• While this is a positive step given the bizarre beliefs and cultish nature of Mormonism, I’m more interested in where these people’s faith will head from here. There’s nothing to suggest that they are giving up their theism, which would be the truly positive action. Will they join some sort of reform Mormon churches, that are more socially liberal but still believe the hoo-hah? Will they join other Christian churches? Will they simply lose their affiliation with any church, but not their beliefs? Will some become atheists?

    What box will they check on the next survey or census that comes their way?

  • And yet this will get almost no press, while that one atheist blogger who turned Catholic was fawned over by the media.

    I’ve seen this story about the Mormons quitting in newspapers all over the country. I didn’t see the story about the atheist anywhere except in the blogosphere (I know it was on CNN, but it was run at a time where not many people saw it). I think the Mormon story has had much broader coverage.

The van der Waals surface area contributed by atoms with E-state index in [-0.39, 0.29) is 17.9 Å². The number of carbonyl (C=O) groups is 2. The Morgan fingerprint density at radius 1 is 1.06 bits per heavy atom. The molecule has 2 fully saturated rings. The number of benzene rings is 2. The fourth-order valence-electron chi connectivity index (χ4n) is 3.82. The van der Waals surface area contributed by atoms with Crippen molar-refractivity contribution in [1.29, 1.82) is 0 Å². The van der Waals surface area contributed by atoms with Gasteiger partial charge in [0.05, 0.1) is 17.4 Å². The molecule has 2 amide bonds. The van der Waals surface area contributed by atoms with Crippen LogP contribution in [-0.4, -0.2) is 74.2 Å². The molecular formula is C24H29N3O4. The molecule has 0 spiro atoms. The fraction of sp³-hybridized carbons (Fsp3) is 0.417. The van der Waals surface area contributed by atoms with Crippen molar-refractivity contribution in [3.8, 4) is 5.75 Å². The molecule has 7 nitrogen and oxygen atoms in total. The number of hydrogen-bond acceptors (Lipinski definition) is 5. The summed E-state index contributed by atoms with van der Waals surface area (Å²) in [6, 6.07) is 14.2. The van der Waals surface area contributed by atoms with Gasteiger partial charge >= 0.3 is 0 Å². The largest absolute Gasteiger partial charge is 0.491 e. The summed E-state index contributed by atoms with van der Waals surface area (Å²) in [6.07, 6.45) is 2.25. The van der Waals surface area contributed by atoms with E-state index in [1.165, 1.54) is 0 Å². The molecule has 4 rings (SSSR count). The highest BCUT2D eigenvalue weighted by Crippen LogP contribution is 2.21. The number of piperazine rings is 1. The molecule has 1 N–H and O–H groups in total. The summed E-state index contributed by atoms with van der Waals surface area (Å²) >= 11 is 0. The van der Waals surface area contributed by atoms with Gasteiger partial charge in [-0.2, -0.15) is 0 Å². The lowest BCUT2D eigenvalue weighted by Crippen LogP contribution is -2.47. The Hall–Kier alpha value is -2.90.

• Sarah

    Very interesting.

  • Alan Christensen

    Since most ex-Mormons reject the foundation of Mormonism — Joseph Smith, the Book of Mormon, etc. — there is nothing appealing about “reform Mormonism,” even if such a thing existed. Most ex-Mormons I know go one of several ways: they abandon religion, remain theist but affiliate with no religion, join a different Christian denomination, convert to a non-Christian religion.

  • Alan Christensen

    Because the church keeps harassing its “lost sheep.”

  • Brian Adam

    sounds like shes not thinking at all   IMO

  • I hope you’re right, and that for many of these people this will be the first step towards a rational, atheist worldview.

  • Alan Christensen